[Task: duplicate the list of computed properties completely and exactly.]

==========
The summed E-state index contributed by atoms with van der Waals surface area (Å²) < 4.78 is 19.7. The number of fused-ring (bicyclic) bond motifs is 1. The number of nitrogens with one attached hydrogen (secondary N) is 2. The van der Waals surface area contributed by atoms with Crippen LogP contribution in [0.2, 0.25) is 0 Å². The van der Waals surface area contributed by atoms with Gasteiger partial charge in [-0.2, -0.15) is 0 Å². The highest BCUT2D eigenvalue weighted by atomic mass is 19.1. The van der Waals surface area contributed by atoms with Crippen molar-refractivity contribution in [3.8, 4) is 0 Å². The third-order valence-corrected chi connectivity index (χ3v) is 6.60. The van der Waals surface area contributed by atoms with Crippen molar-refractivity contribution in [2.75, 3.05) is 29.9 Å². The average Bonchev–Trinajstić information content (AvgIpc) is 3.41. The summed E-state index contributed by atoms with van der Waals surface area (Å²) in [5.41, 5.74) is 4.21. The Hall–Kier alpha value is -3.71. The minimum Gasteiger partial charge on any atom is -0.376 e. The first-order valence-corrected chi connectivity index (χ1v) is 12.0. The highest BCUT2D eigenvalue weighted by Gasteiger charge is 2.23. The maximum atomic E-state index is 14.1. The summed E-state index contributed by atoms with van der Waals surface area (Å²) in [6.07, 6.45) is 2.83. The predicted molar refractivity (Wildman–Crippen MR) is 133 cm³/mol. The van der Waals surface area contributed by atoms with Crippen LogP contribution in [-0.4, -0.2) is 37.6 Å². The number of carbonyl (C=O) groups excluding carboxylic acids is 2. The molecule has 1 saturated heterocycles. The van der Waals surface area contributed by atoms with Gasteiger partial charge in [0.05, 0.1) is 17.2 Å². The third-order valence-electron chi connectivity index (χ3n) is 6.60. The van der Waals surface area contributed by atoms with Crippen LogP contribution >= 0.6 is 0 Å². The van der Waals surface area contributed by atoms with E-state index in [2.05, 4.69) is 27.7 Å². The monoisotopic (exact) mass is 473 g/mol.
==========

The summed E-state index contributed by atoms with van der Waals surface area (Å²) < 4.78 is 19.7. The number of fused-ring (bicyclic) bond motifs is 1. The number of nitrogens with one attached hydrogen (secondary N) is 2. The van der Waals surface area contributed by atoms with Crippen LogP contribution in [0.2, 0.25) is 0 Å². The van der Waals surface area contributed by atoms with Gasteiger partial charge in [-0.2, -0.15) is 0 Å². The highest BCUT2D eigenvalue weighted by atomic mass is 19.1. The van der Waals surface area contributed by atoms with Crippen molar-refractivity contribution in [3.8, 4) is 0 Å². The third-order valence-corrected chi connectivity index (χ3v) is 6.60. The van der Waals surface area contributed by atoms with Crippen molar-refractivity contribution in [2.75, 3.05) is 29.9 Å². The average Bonchev–Trinajstić information content (AvgIpc) is 3.41. The summed E-state index contributed by atoms with van der Waals surface area (Å²) in [5.41, 5.74) is 4.21. The Hall–Kier alpha value is -3.71. The minimum Gasteiger partial charge on any atom is -0.376 e. The first-order valence-corrected chi connectivity index (χ1v) is 12.0. The highest BCUT2D eigenvalue weighted by Gasteiger charge is 2.23. The maximum atomic E-state index is 14.1. The summed E-state index contributed by atoms with van der Waals surface area (Å²) in [6.07, 6.45) is 2.83. The predicted molar refractivity (Wildman–Crippen MR) is 133 cm³/mol. The van der Waals surface area contributed by atoms with Crippen LogP contribution in [-0.4, -0.2) is 37.6 Å². The number of carbonyl (C=O) groups excluding carboxylic acids is 2. The molecule has 1 saturated heterocycles. The van der Waals surface area contributed by atoms with Gasteiger partial charge in [0.05, 0.1) is 17.2 Å². The third-order valence-electron chi connectivity index (χ3n) is 6.60. The van der Waals surface area contributed by atoms with Crippen LogP contribution >= 0.6 is 0 Å². The van der Waals surface area contributed by atoms with E-state index in [2.05, 4.69) is 27.7 Å². The monoisotopic (exact) mass is 473 g/mol.